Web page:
When will I be enough?


This is probably a question that pops up in everyone’s mind from time to time; it’s like a stain that keeps reappearing or bad breath that a mint can’t cover. It persists so we persist in trying to define “enough.”

The chorus in my head has been on the same verses for too long: Am I good enough? Successful enough? Smart enough? Pretty enough? I wish I could say that the answer is yes. But depending on the day, it can go either way.

I had competing viewpoints on if I was enough in my childhood. My mom was generous with praise, always the encourager. But she pushed a lot, too. Straight A’s were expected. I never had a B until high school, but she wasn’t harsh, just slightly disappointed. My father, on the other hand, was absent and incapable of praise. Instead I got a lot of lectures on being fat. When this is how you start out in life, it’s hard to be kind to yourself and believe you are “enough.” Because ultimately isn’t it about having that belief in yourself?

But we keep falling into traps about what is “enough.” We get snared and dragged down, losing all focus on the things that really matter.

Trap One: If only some magical thing will happen then I’ll be enough. If I get the right job or the perfect marriage or some other thing then finally I’ll be enough. Listen, we all need to have goals and dreams. It keeps us moving, but what happens is that we stop caring about the present. It’s easier to look toward the future with hope that things will be better. The past betrayed us, and the present is just this thing getting in our way of the perfect future.

You know those vision boards that were so popular years ago (maybe they still are?). People put so much time and effort into looking at a board that was their ideal life that they didn’t appreciate what they already had. I don’t have a vision board. I stopped looking for what was at the end of the rainbow and decided the rainbow’s pretty awesome on its own. I haven’t completely conquered this trap; I still want more. I still have plenty to accomplish, but I refuse to ignore these moments that I’m experiencing right now.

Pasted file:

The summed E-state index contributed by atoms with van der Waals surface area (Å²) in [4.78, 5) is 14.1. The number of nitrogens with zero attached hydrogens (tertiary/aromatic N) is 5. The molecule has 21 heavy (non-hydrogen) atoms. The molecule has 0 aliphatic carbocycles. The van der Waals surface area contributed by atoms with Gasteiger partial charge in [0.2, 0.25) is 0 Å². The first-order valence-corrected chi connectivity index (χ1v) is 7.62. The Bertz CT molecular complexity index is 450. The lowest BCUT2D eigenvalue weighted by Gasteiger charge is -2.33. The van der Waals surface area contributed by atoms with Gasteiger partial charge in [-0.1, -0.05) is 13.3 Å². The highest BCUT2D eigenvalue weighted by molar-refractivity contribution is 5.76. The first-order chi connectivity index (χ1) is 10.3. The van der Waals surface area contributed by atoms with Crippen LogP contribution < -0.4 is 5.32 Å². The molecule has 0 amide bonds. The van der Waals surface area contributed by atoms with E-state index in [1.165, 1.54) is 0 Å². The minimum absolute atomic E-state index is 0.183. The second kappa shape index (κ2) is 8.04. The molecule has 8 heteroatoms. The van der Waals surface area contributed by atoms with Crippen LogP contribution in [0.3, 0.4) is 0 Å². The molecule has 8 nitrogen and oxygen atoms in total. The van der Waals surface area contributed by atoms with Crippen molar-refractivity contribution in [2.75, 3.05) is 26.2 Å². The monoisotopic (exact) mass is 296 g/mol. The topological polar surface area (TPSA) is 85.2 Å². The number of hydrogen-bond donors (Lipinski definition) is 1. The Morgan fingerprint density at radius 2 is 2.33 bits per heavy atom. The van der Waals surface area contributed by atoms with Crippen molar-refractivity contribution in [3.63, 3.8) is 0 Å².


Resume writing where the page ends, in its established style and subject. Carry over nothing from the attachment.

Trap Two: Self-doubt and insecurity make us less likely to ever get to the prized “enough.” How much confidence do you have in yourself at this moment? Probably less than you deserve. I’ve always been confident in my intelligence and skills. With every fiber in me, I believe in my talent as a writer and marketer. I’m educated, curious and work hard every day to keep sharp. But that doesn’t mean I don’t have doubts. I still second-guess myself and feel that I’m not where I should be in my career. I’ve made mistakes. I stayed at jobs too long that didn’t nurture me and my ideas. However, I do make my living writing. People pay me to write! The topics aren’t always interesting, but it beats looking at spreadsheets or filling in balance sheets (I hate math!).

Do the most successful people in the world have self-doubt? I don’t know; it’s hard to believe that they could be confident in everything 100 percent of the time. I can only speak for me, and I am harder on myself than almost anyone ever could be. Some would say it’s tough love, but being kind to yourself has nothing to do with being “tough” and everything to do with being comfortable with who you are and where you’ve been.

So when will I ever be “enough”? I’ll probably consider myself an utter failure until one of my books is out there in the world. I may never be a best seller, but I’ll never give up on this dream. It’s the same dream I’ve had since I was a five years old. It’s been really close then far away then close again.

So what is your “enough”? This is a real question from a real person typing these words, not a ploy for engagement. Because if we can all make peace with “enough” doesn’t that make the world a little bit better?



Are long forms killing your landing page conversions?


Listen, I know you want a lot of information on prospects that download your gated content. But some brands need a reality check on the value of their offer compared to the information requested. I saw an offer today on LinkedIn. The asset offer was for a research paper so I understand that it took time to create it. Analysis and conclusions take work to develop. But I’d be very curious to know what their bounce rate is for this landing page. I’m going to guess it’s high because these are the things they request on the form:

  • First and last name
  • Company name
  • Email
  • Phone
  • Number of employees
  • State
  • Country
  • Currently use their products

These are all required fields! If I had to put this piece of content in a buyer’s journey stage (haven’t read it, just inferring from the little information provided), I would say it’s either awareness or consideration. I lean a bit more toward awareness because the “value” of the research paper is to prove that doing X leads to Y. And Y is something a prospect would be happy about. In the awareness stage, it makes more sense to ask for less information. It’s the getting to know you phase. I recommend asking for name and email only. With a prospect opting into email, you have a channel to communicate and nurture the relationship by providing more content and eventually a decision stage offer of a consultation, price quote or demo.